Wednesday, February 10, 2010

Josh Drews

By Judit Trunkos

ART + Cayce’s new exhibition presents monotypes by printmaker Josh Drews.


Drews, a South Carolina native, is an art teacher who specializes in monotyping, a type of printmaking made by drawing or painting on a smooth, non-absorbent surface. The technique produces one unique print, or monotype, and because most of the ink is removed during the initial pressing it is not designed to produce multiple prints.

Drews says the technique allows him to be very expressive with mark-making and color.  After printing the initial product, he refines the marks, adding details and other special features, allowing the piece to emerge into the final product.



“Creating monotypes provides a sense of freedom that I have yet to find in any other medium,” he says. “I love creating an interaction between rendered subjects and expressive backgrounds.”



As a child, Drews would spend hours sketching characters, creating his own comics, and drawing everything from cowboys, to dinosaurs, to robots and superheroes. His passion for action figures and powerful images followed him to art school. After graduating from Winthrop University with a BFA in General Studio Art, he was offered the opportunity to teach visual arts at Spring Valley High School.

Drews’ works project a lot of energy and movement. The dynamic prints make the room become alive and energize the environment. The print titled “AXEhammer2” symbolizes Drews’ style and energy.  It is powerful and projects strength as well as a little loss of control. The colors further highlight the dynamics of the image, emphasizing the passing moment and spontaneity.


Similarly to Kandinsky, Drews uses colors with the intensity of harsh sounds creating the effect of background noises. In the case of “AXEhammer 2,” for instance, the light blue, burgundy and red colors seem to indicate the sound of the hammer striking on an object creating a flat sound. The dynamics of the hammer and the background thus working together to ultimately produce the final image and its soundtrack.

The gallery opening is Thursday, Feb. 18 from 6-8 pm and the artist will answer question about his artistic process and production from 7:00 p.m. The show will run through March 18th opening a new year of art in the City of Cayce.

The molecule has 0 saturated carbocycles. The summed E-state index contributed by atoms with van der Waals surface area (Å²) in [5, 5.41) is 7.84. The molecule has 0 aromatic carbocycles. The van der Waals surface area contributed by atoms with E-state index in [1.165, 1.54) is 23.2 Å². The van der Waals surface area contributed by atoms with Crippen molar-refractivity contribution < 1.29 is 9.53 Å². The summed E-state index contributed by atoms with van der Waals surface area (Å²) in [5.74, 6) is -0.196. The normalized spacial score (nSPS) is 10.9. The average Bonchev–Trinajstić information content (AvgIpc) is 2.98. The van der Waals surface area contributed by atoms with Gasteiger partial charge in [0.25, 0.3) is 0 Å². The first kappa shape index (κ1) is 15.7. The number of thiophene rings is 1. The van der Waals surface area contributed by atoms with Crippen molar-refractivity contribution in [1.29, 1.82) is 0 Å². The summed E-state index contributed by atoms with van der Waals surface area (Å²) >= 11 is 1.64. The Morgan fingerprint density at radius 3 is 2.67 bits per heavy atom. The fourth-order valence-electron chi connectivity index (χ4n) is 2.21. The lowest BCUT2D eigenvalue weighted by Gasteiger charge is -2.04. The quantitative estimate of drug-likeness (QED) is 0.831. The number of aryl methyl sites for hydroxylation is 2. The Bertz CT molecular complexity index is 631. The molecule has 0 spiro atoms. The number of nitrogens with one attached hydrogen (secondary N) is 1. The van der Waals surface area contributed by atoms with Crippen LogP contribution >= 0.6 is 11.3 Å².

By Judit Trunkos
ART + Cayce’s new exhibition presents monotypes by printmaker Josh Drews. Drews, a South Carolina native, is an art teacher who specializes in monotyping, a type of printmaking made by drawing or painting on a smooth, non-absorbent surface. The technique produces one unique print, or monotype, and because most of the ink is removed during the initial pressing it is not designed to produce multiple prints. Drews says the technique allows him to be very expressive with mark-making and color.  After printing the initial product, he refines the marks, adding details and other special features, allowing the piece to emerge into the final product. â€œCreating monotypes provides a sense of freedom that I have yet to find in any other medium,” he says. “I love creating an interaction between rendered subjects and expressive backgrounds.”  As a child, Drews would spend hours sketching characters, creating his own comics, and drawing everything from cowboys, to dinosaurs, to robots and superheroes. His passion for action figures and powerful images followed him to art school. After graduating from Winthrop University with a BFA in General Studio Art, he was offered the opportunity to teach visual arts at Spring Valley High School. Drews’ works project a lot of energy and movement. The dynamic prints make the room become alive and energize the environment. The print titled “AXEhammer2” symbolizes Drews’ style and energy.  It is powerful and projects strength as well as a little loss of control. The colors further highlight the dynamics of the image, emphasizing the passing moment and spontaneity.Similarly to Kandinsky, Drews uses colors with the intensity of harsh sounds creating the effect of background noises. In the case of “AXEhammer 2,” for instance, the light blue, burgundy and red colors seem to indicate the sound of the hammer striking on an object creating a flat sound. The dynamics of the hammer and the background thus working together to ultimately produce the final image and its soundtrack.
The gallery opening is Thursday, Feb. 18 from 6-8 pm and the artist will answer question about his artistic process and production from 7:00 p.m. The show will run through March 18th opening a new year of art in the City of Cayce.

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